One, that a precipating event scared Mom and started Brother and protagonist's fall, maybe Mom's fall too. She bounces, seeming from a fall down a stairway or bumpy slope. Setting-wise, I don't understand where the fall occurs, from a stairway landing or a cliff precipice or elsewhere. That too I feel belongs in a prior causal event scene. And why is there a rope?

Also, that I project this scene is a recollection mode, either a flashback or a reflection-recollection event in a present future time about a past event memory. The sophisticated adult voice of events happening from a child's viewpoint cues that up. That too, narrator identity introduction and development I feel needs setup prepositioned in a prior scene.

The second law of writing: A writer writes the story, not readers. I feel I'm writing too much of this story for it to make enough sense to me what the story intends and means.

I feel the same sense as the protagonist of fright, chaos, uncertainty, desperately wanting a secure hold to grab onto physically, the rope or Brother, or metaphysically grab onto Mom, the rejection by both and a tenous, failing hold onto the rope, the bumpy, painful fall, but I just don't feel all the reality of when and where I am, nor why or how I came to be here. This is dream like in that regard. Will I wake up in the next moment and be disappointed as a reader that this was only a falling nightmare? Disturbing the reading spell. Third law: Do not break the reading spell. However, that I feel almost like I'm a participant is masterful.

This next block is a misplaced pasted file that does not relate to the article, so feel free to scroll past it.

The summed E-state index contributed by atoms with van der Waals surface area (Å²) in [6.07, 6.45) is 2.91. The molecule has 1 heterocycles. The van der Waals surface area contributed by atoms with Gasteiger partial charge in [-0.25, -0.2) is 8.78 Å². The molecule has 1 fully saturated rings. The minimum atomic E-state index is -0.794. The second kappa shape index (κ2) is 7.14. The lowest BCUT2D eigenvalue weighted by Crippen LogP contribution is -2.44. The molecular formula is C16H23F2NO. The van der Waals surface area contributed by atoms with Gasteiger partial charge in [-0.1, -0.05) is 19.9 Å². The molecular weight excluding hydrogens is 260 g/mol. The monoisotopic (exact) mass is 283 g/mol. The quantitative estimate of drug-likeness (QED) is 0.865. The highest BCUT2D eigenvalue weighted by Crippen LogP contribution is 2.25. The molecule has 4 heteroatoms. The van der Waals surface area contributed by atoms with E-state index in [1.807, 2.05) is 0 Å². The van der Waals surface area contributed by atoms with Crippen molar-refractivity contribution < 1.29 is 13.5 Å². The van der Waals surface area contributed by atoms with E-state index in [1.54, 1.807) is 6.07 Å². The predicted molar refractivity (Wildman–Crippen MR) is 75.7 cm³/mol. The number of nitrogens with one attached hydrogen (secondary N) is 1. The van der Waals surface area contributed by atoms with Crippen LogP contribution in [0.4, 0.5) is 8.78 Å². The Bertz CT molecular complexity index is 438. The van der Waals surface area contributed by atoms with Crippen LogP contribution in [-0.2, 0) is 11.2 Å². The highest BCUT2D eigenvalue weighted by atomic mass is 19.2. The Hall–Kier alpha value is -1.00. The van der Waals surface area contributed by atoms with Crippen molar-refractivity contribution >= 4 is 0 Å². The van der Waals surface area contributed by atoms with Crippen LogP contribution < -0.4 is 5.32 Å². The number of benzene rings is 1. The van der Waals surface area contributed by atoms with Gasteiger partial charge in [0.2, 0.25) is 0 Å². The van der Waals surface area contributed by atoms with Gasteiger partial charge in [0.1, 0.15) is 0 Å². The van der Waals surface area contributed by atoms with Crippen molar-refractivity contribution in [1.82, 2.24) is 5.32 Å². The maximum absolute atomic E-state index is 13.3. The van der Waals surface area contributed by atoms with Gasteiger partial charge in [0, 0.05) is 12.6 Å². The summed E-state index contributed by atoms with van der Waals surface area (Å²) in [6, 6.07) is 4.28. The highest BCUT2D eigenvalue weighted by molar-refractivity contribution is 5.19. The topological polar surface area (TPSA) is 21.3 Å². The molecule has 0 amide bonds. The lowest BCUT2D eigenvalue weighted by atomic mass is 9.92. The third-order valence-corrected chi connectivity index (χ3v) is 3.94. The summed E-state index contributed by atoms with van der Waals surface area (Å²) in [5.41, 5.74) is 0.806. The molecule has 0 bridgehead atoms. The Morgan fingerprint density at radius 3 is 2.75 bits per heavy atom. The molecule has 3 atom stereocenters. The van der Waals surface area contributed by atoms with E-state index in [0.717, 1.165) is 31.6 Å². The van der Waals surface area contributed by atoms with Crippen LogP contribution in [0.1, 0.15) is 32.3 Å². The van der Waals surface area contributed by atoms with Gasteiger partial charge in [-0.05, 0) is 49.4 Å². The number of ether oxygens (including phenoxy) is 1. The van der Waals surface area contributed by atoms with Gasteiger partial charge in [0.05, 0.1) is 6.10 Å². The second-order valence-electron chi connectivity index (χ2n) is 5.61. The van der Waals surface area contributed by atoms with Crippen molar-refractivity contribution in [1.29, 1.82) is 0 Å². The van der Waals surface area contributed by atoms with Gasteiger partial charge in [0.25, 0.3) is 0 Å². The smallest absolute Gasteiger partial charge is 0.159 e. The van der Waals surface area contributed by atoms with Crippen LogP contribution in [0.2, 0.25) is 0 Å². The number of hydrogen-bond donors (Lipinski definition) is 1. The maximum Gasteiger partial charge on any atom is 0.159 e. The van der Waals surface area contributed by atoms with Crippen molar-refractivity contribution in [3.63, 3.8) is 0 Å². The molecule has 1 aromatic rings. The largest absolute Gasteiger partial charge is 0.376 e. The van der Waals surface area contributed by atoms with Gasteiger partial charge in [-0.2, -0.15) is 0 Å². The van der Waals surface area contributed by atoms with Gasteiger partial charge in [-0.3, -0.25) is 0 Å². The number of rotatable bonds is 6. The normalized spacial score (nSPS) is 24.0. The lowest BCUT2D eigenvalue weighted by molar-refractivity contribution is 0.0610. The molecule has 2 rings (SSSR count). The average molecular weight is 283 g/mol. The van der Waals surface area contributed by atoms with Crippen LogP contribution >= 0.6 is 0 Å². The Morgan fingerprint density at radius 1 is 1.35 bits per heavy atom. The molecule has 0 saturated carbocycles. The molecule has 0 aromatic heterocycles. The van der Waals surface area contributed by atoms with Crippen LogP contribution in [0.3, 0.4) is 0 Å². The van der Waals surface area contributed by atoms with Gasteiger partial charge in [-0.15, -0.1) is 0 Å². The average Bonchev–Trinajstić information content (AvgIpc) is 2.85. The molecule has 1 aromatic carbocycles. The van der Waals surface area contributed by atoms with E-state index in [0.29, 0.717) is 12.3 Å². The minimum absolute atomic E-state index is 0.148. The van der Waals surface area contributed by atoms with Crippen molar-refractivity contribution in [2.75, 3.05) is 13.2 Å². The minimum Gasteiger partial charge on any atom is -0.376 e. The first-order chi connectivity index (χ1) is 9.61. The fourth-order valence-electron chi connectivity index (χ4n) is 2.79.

Otherwise, the illusion of reality is almost artfully managed. Competing strengths and shortcomings, what works for me or doesn't, almost favors strengths. Almost a masterful fragment, but I feel this is a late breaking opening that more artfully begins priorly in time for maximum strongest and clearest effect.

Superior mechanical style

Problematic competing voice and craft strengths and shortcomings.

Possible audience appeals, if craft and voice portray a full portrait of events that complicate the protagonist's situation.

[ February 14, 2014, 12:15 AM: Message edited by: extrinsic ]

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wirelesslibrarian
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I may be completely off base here, but I visualized the narrator and his brother as being in utero - the cords and ropes and the brother sucking the narrator's toes led me to that assumption. This raises two questions for me: one, what is happening to the mother, and, two, how is it that an unborn child has such a strong command of language? That he or she exhibits such suggests a super intelligence, which could be an interesting point.
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extrinsic
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I had a flash of an in utero possibility too, but not enough detail given to find that possibility a stable interpretation. Symbolically, though, intangibly, the in utero possibility has a powerful subtextual meaning potential if stabilized and not necessarily unequivocally affirmed.
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kmsf
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The emotional impressions are there, but the voice is in conflict for me as well. I'm finding the same challenge in my own writing; melding a child's POV with narrative voice.

One device commonly used is for the adult to tell the story as imagined from the infant's POV - pieced together from imaginings, known facts and emotional memory. In this case, the child does appear to be in utero, so there is the benefit of a defined physical environment.

And now that in utero appears to be the setting, this looks like it could be downright cool if you decide to develop it further!